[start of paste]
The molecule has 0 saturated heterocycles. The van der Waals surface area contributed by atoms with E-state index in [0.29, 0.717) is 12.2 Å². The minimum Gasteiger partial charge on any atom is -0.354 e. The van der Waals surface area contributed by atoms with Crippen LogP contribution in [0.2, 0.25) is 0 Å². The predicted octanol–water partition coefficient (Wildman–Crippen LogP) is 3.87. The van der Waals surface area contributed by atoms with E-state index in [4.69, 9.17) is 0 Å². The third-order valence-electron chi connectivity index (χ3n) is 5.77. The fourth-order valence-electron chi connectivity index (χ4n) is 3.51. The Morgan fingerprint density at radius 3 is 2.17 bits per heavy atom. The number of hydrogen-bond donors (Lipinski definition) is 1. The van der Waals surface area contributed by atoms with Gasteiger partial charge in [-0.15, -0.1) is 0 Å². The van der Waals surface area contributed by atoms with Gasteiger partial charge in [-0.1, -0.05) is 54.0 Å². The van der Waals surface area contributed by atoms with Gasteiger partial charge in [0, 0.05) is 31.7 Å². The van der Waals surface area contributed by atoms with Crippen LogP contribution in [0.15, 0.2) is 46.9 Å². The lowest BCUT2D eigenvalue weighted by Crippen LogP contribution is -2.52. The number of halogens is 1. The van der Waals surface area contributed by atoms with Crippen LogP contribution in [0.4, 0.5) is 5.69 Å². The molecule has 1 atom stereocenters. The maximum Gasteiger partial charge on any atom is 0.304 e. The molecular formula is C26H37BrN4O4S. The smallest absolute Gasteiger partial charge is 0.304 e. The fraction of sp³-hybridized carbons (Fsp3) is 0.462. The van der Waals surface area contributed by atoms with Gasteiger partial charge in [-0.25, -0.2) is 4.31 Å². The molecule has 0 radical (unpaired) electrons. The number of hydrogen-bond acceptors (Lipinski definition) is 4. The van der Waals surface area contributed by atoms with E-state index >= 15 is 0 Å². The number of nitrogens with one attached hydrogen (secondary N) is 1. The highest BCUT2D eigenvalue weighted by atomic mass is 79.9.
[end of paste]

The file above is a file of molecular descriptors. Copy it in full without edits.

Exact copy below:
The molecule has 0 saturated heterocycles. The van der Waals surface area contributed by atoms with E-state index in [0.29, 0.717) is 12.2 Å². The minimum Gasteiger partial charge on any atom is -0.354 e. The van der Waals surface area contributed by atoms with Crippen LogP contribution in [0.2, 0.25) is 0 Å². The predicted octanol–water partition coefficient (Wildman–Crippen LogP) is 3.87. The van der Waals surface area contributed by atoms with E-state index in [4.69, 9.17) is 0 Å². The third-order valence-electron chi connectivity index (χ3n) is 5.77. The fourth-order valence-electron chi connectivity index (χ4n) is 3.51. The Morgan fingerprint density at radius 3 is 2.17 bits per heavy atom. The number of hydrogen-bond donors (Lipinski definition) is 1. The van der Waals surface area contributed by atoms with Gasteiger partial charge in [-0.15, -0.1) is 0 Å². The van der Waals surface area contributed by atoms with Gasteiger partial charge in [-0.1, -0.05) is 54.0 Å². The van der Waals surface area contributed by atoms with Gasteiger partial charge in [0, 0.05) is 31.7 Å². The van der Waals surface area contributed by atoms with Crippen LogP contribution in [0.15, 0.2) is 46.9 Å². The lowest BCUT2D eigenvalue weighted by Crippen LogP contribution is -2.52. The number of halogens is 1. The van der Waals surface area contributed by atoms with Crippen LogP contribution in [0.4, 0.5) is 5.69 Å². The molecule has 1 atom stereocenters. The maximum Gasteiger partial charge on any atom is 0.304 e. The molecular formula is C26H37BrN4O4S. The smallest absolute Gasteiger partial charge is 0.304 e. The fraction of sp³-hybridized carbons (Fsp3) is 0.462. The van der Waals surface area contributed by atoms with Gasteiger partial charge in [-0.25, -0.2) is 4.31 Å². The molecule has 0 radical (unpaired) electrons. The number of hydrogen-bond acceptors (Lipinski definition) is 4. The van der Waals surface area contributed by atoms with E-state index >= 15 is 0 Å². The number of nitrogens with one attached hydrogen (secondary N) is 1. The highest BCUT2D eigenvalue weighted by atomic mass is 79.9.